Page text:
What Andrew Hallam and his wife really wanted to do was to travel. They now spend most of their time travelling, exploring new places, and meeting new people.
“When we look at happiness studies – and we look at materialism versus actual experiences, learned experiences – happiness does come from, not from the acquisition of material things, but it comes from establishments or developments of relationships and the experiences that we have, often novel experiences. And so, the travelling has really, I think, augmented my personal level of contentment and happiness because my wife and I have connected with so many different people, so many different cultures. We’ve made friends with people in areas we never imagined we would”.
Idyllic though his lifestyle sounds, Andrew says there are downsides with early retirement, too. He says it’s vital that you have a plan for what you’re going to do.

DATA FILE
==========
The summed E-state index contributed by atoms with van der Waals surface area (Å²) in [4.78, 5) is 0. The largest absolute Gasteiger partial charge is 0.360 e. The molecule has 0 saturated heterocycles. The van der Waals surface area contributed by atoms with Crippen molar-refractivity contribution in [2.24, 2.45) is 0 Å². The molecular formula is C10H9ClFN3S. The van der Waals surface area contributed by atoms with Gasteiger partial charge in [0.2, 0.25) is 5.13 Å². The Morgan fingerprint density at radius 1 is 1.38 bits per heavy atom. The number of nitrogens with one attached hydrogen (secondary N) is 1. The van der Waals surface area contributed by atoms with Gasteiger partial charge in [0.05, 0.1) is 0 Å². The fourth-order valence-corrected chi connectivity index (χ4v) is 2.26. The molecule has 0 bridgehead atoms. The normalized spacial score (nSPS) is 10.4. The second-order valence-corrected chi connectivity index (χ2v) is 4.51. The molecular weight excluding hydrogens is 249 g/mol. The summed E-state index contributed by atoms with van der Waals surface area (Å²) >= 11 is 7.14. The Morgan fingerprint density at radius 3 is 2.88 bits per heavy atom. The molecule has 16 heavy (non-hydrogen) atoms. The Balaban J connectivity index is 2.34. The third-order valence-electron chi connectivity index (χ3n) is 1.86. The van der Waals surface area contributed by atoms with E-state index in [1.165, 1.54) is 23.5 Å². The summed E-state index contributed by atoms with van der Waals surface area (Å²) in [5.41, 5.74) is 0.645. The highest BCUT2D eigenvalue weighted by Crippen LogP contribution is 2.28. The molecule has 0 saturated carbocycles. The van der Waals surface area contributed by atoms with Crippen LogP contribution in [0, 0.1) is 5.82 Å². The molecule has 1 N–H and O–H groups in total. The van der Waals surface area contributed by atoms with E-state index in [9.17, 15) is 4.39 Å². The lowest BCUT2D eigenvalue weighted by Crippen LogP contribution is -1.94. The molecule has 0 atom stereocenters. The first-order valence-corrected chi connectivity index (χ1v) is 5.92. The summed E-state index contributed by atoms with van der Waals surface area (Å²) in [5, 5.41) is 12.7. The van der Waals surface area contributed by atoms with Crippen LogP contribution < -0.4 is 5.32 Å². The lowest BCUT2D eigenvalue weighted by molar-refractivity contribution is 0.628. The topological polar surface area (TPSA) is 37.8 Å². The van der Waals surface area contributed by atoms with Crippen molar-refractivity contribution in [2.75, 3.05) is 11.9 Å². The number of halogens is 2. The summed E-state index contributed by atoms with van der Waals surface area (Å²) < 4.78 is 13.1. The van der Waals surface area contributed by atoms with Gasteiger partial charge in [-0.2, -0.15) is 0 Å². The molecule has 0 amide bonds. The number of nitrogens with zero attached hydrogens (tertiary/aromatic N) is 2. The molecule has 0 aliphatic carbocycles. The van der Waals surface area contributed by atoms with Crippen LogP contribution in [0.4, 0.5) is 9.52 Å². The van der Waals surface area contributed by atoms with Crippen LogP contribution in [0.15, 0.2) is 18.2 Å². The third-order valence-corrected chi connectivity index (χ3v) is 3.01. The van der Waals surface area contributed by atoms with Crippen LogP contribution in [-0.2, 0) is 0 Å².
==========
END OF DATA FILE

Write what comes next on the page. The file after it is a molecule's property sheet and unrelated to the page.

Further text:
“It’s when people stop learning. That’s when the brain atrophies, so it’s much like a physical body, it’s much like the heart. If you don’t use it, you lose it – regardless of what that is. And so, people who do retire early, they have to be careful; they have to make sure they keep physically ﬁt, but they have to make sure they keep their minds physically ﬁt as well”.
When planning for life after work, it pays to have a ﬁnancial planner. Someone to help you live the life you really want to lead. Of course, you need to ensure you can afford it, but deciding how you’re going to spend your time is just as important.